LIVING ROOM MEMORIES  280 

(June 28, 2010)

Do you think that people with mental illness feel rejected more than those who do not deal with such illnesses? What I’m talking about is a feeling of rejection from a group that in general aren’t harboring stigma. I believe very much that they do, though a friend of mine doesn’t understand that. She says that everyone suffers feelings of rejection sometimes.

I belong to a loving, accepting church, and yet I often find myself going home with a cold, awful feeling. A feeling of having been ignored or rejected. I’m sure much of this is only a perceived feeling. I’m sure people at church would be quite surprised that I would feel that way. These feelings often trigger a depression that takes a while to get over.

Is it me? Is this the lot of people who live with mental illness? Is it easier for us to feel rejected? Perhaps due to having an illness that is generally stigmatized? Perhaps due to our over sensitivity and insecurity?

A friend of mine is in hospital. I’ve talked about her in previous posts. One of the major triggers for this episode was her perception that she was being ignored at church, excluded, rejected. She had needed someone to connect with her in a real way. She told me that all she had needed was a hug. A friend told me that someone had talked to her. Yet apparently that wasn’t enough to dissolve her feelings of lonesomeness. She was a really needy person that day.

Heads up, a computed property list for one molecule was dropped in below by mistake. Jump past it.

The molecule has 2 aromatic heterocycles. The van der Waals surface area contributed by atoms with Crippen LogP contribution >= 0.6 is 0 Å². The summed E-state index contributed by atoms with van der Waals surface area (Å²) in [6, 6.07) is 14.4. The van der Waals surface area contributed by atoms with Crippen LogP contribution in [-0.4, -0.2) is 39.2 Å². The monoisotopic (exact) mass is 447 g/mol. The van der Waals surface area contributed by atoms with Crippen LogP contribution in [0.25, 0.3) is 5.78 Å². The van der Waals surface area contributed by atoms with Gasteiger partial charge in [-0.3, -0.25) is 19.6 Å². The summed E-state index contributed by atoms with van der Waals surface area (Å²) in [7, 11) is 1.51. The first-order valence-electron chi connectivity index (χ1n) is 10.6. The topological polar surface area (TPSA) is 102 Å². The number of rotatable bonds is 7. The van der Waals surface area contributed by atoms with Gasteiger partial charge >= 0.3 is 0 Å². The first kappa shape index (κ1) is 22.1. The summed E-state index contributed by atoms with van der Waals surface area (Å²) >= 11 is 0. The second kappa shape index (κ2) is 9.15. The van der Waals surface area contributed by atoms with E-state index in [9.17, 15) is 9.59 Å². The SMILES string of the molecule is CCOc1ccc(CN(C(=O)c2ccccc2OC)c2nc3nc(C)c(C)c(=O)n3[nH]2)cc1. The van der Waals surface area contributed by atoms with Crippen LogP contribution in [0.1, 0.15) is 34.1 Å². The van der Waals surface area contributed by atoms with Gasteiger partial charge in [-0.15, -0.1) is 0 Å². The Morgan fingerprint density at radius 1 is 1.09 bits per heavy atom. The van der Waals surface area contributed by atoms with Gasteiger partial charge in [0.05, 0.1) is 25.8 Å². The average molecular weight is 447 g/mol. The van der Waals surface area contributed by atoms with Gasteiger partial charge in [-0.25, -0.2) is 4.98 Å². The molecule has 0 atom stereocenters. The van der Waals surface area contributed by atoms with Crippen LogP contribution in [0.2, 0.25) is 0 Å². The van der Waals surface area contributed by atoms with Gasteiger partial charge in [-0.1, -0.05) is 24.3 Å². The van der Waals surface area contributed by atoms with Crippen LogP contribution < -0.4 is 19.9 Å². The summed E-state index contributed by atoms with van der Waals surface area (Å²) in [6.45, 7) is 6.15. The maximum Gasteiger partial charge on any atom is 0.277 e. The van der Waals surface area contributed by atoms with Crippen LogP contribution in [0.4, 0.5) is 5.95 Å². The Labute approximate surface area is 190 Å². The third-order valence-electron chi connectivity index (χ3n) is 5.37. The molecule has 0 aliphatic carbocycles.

I wouldn’t fault anyone though. How are people to know of her need? Perhaps all they saw was a withdrawn person who didn’t seem to want to talk. Someone who was hard to approach. How are they to know what’s going on inside her?

I want to bring this topic for discussion at the next Living Room meeting. Do others experience this? How does it make them feel? What do they think causes it?

And we need to search out what we can do about these feelings. The important thing we need to remember is who we are in God’s eyes. I think part of our problem is an insecurity. We need to learn to be secure in the knowledge of God’s love…and secure in the knowledge that God’s people do love us, even though they don’t always understand our needs.